Although this is one of the most-gigged songs ever, I doubt that many people faithfully reproduce every nuance of the original synth bass line (I know I don’t…). Nailing all of the legato phrasing and grace notes requires deft fretting hand articulation, as many moves that come naturally on a keyboard are rather awkward on a fretted instrument tuned in fourths. My preferred approach is (unsurprisingly) to use an octave pedal with 100% wet signal to maximise the ‘synthy’ quality of the part:

 

‘Master Blaster (Jammin’)’

The underlying concept here is C minor pentatonic sequenced in 3-note groupings, which will be nothing new if you’ve ever sought out pentatonic scale exercises. The potential difficulty in this line is getting the position shifts right; I’ve marked in the fingerings that I use, but you might have another alternative that you prefer to use:

‘Sir Duke’

A fairly demanding exercise in playing the B major pentatonic scale (with frequent additions of the minor 3rd as a passing note) all over the fretboard, ‘Sir Duke’ is a classic example of what I’d term ‘bass Chinese Whispers’, where gigging a song for many years without referencing the original recording results in some considerable approximations of the actual part. I find myself playing the 8va section of the line in the lower octave and putting in hammer-ons wherever possible:

I also tend to mutate the last line somewhat, playing it more like the horn line on the Natural Wonder live version (my ears can’t decide if Nate Watts does this, too). Attempting to write this out resulted in the following triplet horror, which is easy to hear but a nightmare to read:

‘Do I Do’

This one still causes me to panic somewhat, because 16th-note pentatonic sequences at 114bpm are near my upper limit and this one sounds very vague on a gig unless I’ve been practising it regularly. This line is a great example of how rhythmic displacement of a simple pentatonic sequence (B major pentatonic in 4-note groupings) can have great results:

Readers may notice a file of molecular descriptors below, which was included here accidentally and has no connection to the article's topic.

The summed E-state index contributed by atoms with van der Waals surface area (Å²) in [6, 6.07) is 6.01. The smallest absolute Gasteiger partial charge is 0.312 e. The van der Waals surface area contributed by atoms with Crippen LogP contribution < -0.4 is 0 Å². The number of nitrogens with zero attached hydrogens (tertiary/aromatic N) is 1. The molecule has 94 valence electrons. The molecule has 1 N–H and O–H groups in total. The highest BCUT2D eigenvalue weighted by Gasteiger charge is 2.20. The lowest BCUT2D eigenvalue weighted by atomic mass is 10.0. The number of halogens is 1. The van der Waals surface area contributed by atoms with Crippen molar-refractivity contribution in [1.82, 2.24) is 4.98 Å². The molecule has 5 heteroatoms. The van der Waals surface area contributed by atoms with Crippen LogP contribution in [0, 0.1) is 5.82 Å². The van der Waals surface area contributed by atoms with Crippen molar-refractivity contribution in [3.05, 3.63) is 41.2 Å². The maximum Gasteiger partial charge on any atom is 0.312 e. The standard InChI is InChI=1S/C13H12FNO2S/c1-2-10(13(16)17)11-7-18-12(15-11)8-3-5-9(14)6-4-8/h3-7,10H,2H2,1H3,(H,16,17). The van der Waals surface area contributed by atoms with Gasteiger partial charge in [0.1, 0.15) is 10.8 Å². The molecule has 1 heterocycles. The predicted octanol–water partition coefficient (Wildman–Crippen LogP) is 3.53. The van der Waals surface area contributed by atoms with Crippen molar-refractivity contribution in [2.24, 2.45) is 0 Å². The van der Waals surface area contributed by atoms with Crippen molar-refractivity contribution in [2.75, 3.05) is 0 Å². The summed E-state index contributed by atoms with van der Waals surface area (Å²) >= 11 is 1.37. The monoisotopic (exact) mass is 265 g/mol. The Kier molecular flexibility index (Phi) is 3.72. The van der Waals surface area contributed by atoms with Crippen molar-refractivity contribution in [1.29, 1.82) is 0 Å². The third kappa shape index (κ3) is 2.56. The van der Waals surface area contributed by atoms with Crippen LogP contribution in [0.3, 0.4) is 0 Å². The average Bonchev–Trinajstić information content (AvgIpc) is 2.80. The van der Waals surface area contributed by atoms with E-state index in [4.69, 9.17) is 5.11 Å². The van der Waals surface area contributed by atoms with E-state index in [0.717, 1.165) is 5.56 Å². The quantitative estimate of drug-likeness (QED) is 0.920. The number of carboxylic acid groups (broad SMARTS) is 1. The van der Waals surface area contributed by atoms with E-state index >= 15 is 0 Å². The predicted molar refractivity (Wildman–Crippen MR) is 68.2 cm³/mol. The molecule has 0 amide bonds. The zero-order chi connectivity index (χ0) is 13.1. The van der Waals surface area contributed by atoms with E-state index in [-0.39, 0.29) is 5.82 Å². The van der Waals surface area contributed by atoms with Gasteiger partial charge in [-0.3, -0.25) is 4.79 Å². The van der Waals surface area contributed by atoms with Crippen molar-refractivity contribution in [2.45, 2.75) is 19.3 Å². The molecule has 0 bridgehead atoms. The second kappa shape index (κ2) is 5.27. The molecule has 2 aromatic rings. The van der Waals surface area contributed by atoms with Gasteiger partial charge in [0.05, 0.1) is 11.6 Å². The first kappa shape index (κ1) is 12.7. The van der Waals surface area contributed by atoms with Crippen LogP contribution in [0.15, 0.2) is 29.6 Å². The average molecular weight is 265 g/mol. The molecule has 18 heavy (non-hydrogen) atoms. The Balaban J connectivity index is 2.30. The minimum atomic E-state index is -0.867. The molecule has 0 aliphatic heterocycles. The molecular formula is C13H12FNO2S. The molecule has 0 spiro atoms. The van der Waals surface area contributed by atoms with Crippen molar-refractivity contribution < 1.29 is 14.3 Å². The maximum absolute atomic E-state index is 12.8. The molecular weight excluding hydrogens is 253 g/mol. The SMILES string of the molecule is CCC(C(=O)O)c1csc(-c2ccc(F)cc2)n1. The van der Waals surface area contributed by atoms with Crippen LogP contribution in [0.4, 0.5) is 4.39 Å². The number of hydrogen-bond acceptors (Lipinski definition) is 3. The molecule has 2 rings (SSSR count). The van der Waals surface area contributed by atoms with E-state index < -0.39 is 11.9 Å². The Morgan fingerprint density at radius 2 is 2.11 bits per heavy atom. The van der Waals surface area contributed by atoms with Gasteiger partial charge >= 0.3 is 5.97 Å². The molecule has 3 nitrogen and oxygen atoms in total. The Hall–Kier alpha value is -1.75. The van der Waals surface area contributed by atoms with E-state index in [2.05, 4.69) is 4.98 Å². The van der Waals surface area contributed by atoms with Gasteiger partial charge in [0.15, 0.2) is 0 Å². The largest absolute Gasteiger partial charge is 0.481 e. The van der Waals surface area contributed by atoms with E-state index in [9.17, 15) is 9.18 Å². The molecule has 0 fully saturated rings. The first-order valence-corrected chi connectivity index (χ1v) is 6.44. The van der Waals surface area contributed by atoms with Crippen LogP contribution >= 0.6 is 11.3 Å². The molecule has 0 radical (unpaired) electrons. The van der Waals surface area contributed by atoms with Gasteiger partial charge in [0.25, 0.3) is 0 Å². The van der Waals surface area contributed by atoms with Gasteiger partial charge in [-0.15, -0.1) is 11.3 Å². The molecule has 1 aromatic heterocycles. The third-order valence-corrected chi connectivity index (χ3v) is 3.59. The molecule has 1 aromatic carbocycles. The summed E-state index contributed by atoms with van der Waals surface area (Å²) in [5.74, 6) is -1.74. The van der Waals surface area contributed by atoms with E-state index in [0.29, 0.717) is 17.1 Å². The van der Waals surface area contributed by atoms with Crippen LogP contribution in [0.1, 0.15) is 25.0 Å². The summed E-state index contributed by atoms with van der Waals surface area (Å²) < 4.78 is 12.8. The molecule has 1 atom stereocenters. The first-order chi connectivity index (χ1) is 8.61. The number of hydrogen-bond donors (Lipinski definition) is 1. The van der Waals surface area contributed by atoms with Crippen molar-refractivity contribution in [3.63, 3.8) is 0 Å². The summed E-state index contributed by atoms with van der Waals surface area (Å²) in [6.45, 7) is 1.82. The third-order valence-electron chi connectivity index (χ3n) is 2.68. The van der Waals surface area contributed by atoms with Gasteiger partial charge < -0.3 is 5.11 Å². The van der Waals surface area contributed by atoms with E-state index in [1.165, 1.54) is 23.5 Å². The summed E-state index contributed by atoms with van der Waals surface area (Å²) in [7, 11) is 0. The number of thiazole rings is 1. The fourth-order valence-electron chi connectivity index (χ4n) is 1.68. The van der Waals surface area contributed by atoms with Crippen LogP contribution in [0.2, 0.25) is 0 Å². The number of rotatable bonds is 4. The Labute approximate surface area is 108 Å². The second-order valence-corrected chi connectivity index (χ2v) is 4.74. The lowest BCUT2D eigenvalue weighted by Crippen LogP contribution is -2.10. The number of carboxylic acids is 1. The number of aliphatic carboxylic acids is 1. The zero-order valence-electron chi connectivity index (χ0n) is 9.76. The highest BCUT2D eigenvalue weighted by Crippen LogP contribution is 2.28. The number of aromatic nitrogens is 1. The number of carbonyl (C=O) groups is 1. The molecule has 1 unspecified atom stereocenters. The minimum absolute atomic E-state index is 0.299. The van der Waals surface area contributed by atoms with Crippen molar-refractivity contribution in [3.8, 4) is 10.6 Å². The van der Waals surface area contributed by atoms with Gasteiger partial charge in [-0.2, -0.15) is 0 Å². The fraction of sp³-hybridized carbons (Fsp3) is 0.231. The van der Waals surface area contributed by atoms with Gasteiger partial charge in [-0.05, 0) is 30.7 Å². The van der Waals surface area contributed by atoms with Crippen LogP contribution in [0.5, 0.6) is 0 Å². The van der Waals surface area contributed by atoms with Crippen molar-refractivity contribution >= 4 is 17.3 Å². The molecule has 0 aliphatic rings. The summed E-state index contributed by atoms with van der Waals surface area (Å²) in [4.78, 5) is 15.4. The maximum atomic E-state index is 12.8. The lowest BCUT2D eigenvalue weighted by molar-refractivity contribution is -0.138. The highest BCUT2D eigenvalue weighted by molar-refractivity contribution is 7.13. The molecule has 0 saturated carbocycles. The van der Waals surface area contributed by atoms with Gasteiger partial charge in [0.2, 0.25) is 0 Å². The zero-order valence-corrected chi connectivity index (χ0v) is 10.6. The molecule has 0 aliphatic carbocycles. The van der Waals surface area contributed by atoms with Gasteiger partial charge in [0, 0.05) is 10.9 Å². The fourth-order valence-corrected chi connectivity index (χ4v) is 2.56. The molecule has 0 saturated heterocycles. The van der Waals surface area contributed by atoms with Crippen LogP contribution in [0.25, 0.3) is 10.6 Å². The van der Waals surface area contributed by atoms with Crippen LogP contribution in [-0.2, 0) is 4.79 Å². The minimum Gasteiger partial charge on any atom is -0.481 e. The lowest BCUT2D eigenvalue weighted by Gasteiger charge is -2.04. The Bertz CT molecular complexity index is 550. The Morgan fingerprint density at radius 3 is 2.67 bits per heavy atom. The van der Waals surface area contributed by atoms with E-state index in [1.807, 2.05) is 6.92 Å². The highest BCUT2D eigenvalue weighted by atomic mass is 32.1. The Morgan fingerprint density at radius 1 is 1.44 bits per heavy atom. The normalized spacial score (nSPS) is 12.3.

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Upright Approaches for the Electric Bass

Long-term followers of this site will be well acquainted with my frequent touting of the Simandl double bass method book; I wrote about its virtues at some length in the…

Long-term followers of this site will be well acquainted with my frequent touting of the Simandl double bass method book; I wrote about its virtues at some length in the original 2015 Unorthodox Instructionals book review series. Imagine my surprise when I received an email from John Goldsby informing me that said blog post was getting a shout-out in Bass Player magazine (clang!) – I’m very flattered to think that anybody reads the things that I hurl at the Internet, let alone people who write bass magazine columns.

Enough bragging and back to the point… The last two Bass Player’s Book Club episodes led to lots of people asking questions about how and why I use Simandl on the electric bass, so here goes:

What Did I Get From Simandl?

The main reason that I found Simandl to be so beneficial for my electric bass playing is that it made me rethink what technique actually is. For many players, saying that they are “working on technique” or “getting their technique together” simply means that they’re concentrating on being able to wiggle their fingers more quickly: technique is about much more than speed.

The focus here is on quality rather than quantity – does every note sound as good as it possibly can? If not, what can you do to fix it?

Practising the Simandl etudes gave me insight into alternative (and unusual) ways of playing major scale ideas – which, let’s face it, form the bulk of the material that we’re required to play on mainstream gigs – that are never introduced by bass guitar method books. Single string shifting is just one of the areas that electric bassists tend to neglect, but those who pursue it will find that it does wonders for fretting hand technique.

Simandl is not without its detractors; many accuse the etudes of being too boring and repetitive. To them, I say: “What did you expect?!” It’s a bass method book, and those expecting white-knuckle excitement will be disappointed; those of us who understand the virtues of taking the path of most resistance will get years of enjoyment.

You can find the Simandl book here:

Franz Simandl: New Method for the Double Bass Book 1